What I mean is this: we need high visibility organizers, people out in the field, etc. However, there is serious, daily difference-making going on. Daily events that radiate out with consistency.

In this, I’m speaking specifically about LGBT work, but I could be talking about other issues. Apply as you like.

The world is not as LGBT-friendly as it seems in our enclaves. Yes, it truly has gotten better, but I continue to argue that every act we take to be out is one of difference-making. Our Facebook or Twitter or whatever presences that incorporate our terribly mundane or terribly exciting lives as LGBT people are daily, constant decisions to make a difference – individual by individual. Work decisions, social decisions…each one is made, each has ramifications. You don’t come out just once.

But those things count, and they count a lot.

There’s a lot going on in the It Gets Better Project and there’s a lot going on in my interviews. In my opinion, it was the “Come out, come out, wherever you are” of the 21st century.

I want to write more about this. I want to write legions about what I’ve already learned from the amazing people that I’ve talked to, but research isn’t journalism (though sometimes, for gratification’s sake alone, I really wish it was).

I’m going at this with every ounce of my being. I think about it constantly. I think about each of those difference-making decisions I make every day – big and small – and how amazingly important they have been.

I don’t have a scaled up organization under my belt, but I have an army of straight male tech guys who have stepped up to be allies, even writing op/eds for the local paper (you know who you are) about it.

Whatever the outcome, this feels like the work of a lifetime, and I can’t imagine feeling more inspired or driven than I do right now. Interviewing these folks has been a highlight of my entire PhD process, and giving academic amplification to the whys and hows of the IGBP is something I hope I have the skill and savvy to dispense far and wide.

Anyway. That’s all. That’s why I don’t update this blog right now, and won’t for a year. Unless I’m an insomniac and letting my thoughts out…then you’re stuck with me.

Whip it

This isn’t really a movie review.

I sometimes wonder why sooo many crappy awful movies for dudes get made. And then I came across statistics – via Traction – that in 2008:

  • Women comprised only 16% of all directors, executive producers, writers, cinematographers, and editors working on the top 250 domestic grossing films (a decline of 3% since 2001 and of 1% since 2007).
  • Only 9% of directors were women – no change since 1998
  • 22% of the films released in 2008 employed no women directors, executive producers, producers, writers, cinematographers, or editors. No films failed to employ a man in at least one of these roles.
  • 90% of the films had no female directors.
  • 43% of the films had no female producers.
  • 79% of the films had no female editors.
  • 96% of the films had no female cinematographers.

If you take a moment to think about what that means – that the vision behind the movies, how things are interpreted, how things are portrayed, how our attention is directed, how a story is cut, how a story is told, who the protagonist is, who we should care about, who we should forgive, all of it is predominantly controlled by the male perspective – it’s a bit overwhelming.

It seems beneficial to remind ourselves that as self-congratulatory as we can be about women’s progress, we started at such a position of disadvantage that we’re still not even close.  Actually, there was an article in Jezebel back in August that got this topic stewing around in my head.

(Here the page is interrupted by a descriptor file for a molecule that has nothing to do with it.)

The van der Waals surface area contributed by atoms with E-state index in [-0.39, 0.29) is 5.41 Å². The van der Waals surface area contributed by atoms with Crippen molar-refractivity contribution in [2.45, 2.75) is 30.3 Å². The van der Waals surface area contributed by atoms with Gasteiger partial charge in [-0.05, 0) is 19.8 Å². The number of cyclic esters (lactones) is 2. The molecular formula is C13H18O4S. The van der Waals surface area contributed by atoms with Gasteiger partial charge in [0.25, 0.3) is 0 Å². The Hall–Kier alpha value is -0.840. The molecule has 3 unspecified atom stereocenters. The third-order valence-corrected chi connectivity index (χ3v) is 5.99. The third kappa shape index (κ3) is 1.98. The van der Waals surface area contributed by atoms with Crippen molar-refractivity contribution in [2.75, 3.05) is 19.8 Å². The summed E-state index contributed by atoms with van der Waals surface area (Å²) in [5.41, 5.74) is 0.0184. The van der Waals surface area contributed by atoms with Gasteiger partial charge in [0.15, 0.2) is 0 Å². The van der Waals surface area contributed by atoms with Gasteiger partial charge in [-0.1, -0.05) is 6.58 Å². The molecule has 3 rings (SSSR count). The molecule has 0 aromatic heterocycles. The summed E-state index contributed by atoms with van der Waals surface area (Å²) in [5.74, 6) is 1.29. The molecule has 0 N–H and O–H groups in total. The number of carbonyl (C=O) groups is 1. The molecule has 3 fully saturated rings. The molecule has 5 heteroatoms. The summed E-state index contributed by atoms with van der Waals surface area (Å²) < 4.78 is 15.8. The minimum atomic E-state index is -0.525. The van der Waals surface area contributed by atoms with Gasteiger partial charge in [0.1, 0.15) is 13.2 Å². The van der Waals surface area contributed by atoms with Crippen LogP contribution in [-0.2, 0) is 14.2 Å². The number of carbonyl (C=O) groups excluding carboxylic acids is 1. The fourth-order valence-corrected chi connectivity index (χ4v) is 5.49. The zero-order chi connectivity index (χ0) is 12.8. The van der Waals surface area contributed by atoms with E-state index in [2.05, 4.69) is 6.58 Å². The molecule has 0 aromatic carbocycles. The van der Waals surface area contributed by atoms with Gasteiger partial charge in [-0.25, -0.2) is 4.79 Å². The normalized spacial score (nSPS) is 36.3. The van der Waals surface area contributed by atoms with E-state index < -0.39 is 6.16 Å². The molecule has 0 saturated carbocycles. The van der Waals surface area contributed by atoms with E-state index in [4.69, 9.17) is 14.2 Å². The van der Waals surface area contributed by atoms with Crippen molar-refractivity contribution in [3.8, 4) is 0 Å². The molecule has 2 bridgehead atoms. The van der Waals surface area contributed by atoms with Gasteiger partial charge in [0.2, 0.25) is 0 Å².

In an article about an NY Times scan of the big studio schedules by Michael Cieply, they highlight one of his paragraphs trying to explain the disproportionate dominance of male directors.

In one respect, homogeneity among its film directors might actually help Hollywood in a business sense. Studio films, year in and year out, continue to pull in crowds worldwide at least in part because they look, sound and feel like what has gone before.

What can you say to that? I’ve been under the impression that Hollywood has actually not been pulling in the box office numbers they need to in order to sustain their business model, but whatever. It also completely ignores how movies influence our culture at large, and how alienating it is for people to rarely see accurate representations of their lives in film. That was one theme that came up in The Celluloid Closet in regard to queer representation in film – that there were almost no representations of real queer lives in film (this was in 1995ish).

So when we went to Whip It last night, I was thinking about all of this and paying attention to how the movie showed women’s bodies, lives, sexualities, and humor in a female-directed, female-written film. I’m not saying that the movie was some groundbreaking work of feminism – it was a fluffy, feel-good, entertaining movie – but the representation of these different aspects that I noted were actually significantly different from other mainstream films I’ve seen recently.

  • The skating scenes, of which there were many, were striking in that they focused on the competition, athleticism, brutality, and sexiness of roller derby – as opposed to focusing just on the sexiness and turning the female characters into playboy versions of roller derby girls
  • It is really nice to see the quirky, female character as protagonist – the character that gets to develop and discover aspects of herself and become a more complete person – rather than as the girlfriend of and foil for male protagonist development
  • Speaking of that, it’s also nice that though the romantic relationship had an impact on the main character, it wasn’t the core of the female protagonist’s transformation. I hate how hugely rare that is, but it’s refreshing to see
  • I just really liked the range of female characters, the ways the different ages of the female characters contributed to friendships and relationships and their interactions with each other

What I want: more movies with female protagonists, written/directed by women. Let’s just balance things out.

© 2017 Syndicate and Hague

Theme by Anders NorenUp ↑